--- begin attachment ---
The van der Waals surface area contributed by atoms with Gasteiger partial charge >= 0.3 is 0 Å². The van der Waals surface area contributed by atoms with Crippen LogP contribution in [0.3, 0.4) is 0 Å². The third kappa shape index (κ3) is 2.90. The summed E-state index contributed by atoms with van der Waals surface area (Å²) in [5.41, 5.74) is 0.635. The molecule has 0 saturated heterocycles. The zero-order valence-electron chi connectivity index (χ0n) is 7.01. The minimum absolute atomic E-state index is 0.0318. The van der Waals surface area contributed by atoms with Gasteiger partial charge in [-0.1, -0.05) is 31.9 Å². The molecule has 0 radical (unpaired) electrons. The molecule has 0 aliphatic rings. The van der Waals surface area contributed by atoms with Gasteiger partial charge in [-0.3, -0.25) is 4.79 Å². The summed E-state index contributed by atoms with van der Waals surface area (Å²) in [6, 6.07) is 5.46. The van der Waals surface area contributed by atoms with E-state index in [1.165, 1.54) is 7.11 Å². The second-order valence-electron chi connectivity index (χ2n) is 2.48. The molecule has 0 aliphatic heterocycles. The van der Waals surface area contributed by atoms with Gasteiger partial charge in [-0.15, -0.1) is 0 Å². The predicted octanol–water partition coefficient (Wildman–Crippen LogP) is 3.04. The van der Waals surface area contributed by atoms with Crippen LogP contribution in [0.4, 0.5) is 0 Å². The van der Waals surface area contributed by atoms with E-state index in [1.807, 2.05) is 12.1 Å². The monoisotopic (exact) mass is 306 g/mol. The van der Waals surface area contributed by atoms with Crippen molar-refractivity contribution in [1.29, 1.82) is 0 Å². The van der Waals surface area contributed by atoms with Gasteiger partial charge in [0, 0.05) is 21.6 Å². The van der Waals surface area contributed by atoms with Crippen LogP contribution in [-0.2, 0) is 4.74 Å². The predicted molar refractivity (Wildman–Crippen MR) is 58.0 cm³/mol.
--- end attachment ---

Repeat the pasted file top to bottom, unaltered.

The van der Waals surface area contributed by atoms with Gasteiger partial charge >= 0.3 is 0 Å². The van der Waals surface area contributed by atoms with Crippen LogP contribution in [0.3, 0.4) is 0 Å². The third kappa shape index (κ3) is 2.90. The summed E-state index contributed by atoms with van der Waals surface area (Å²) in [5.41, 5.74) is 0.635. The molecule has 0 saturated heterocycles. The zero-order valence-electron chi connectivity index (χ0n) is 7.01. The minimum absolute atomic E-state index is 0.0318. The van der Waals surface area contributed by atoms with Gasteiger partial charge in [-0.1, -0.05) is 31.9 Å². The molecule has 0 radical (unpaired) electrons. The molecule has 0 aliphatic rings. The van der Waals surface area contributed by atoms with Gasteiger partial charge in [-0.3, -0.25) is 4.79 Å². The summed E-state index contributed by atoms with van der Waals surface area (Å²) in [6, 6.07) is 5.46. The van der Waals surface area contributed by atoms with E-state index in [1.165, 1.54) is 7.11 Å². The second-order valence-electron chi connectivity index (χ2n) is 2.48. The molecule has 0 aliphatic heterocycles. The van der Waals surface area contributed by atoms with Gasteiger partial charge in [-0.15, -0.1) is 0 Å². The predicted octanol–water partition coefficient (Wildman–Crippen LogP) is 3.04. The van der Waals surface area contributed by atoms with Crippen LogP contribution in [0.4, 0.5) is 0 Å². The van der Waals surface area contributed by atoms with E-state index in [1.807, 2.05) is 12.1 Å². The monoisotopic (exact) mass is 306 g/mol. The van der Waals surface area contributed by atoms with Crippen molar-refractivity contribution in [1.29, 1.82) is 0 Å². The van der Waals surface area contributed by atoms with Gasteiger partial charge in [0, 0.05) is 21.6 Å². The van der Waals surface area contributed by atoms with Crippen LogP contribution in [-0.2, 0) is 4.74 Å². The predicted molar refractivity (Wildman–Crippen MR) is 58.0 cm³/mol.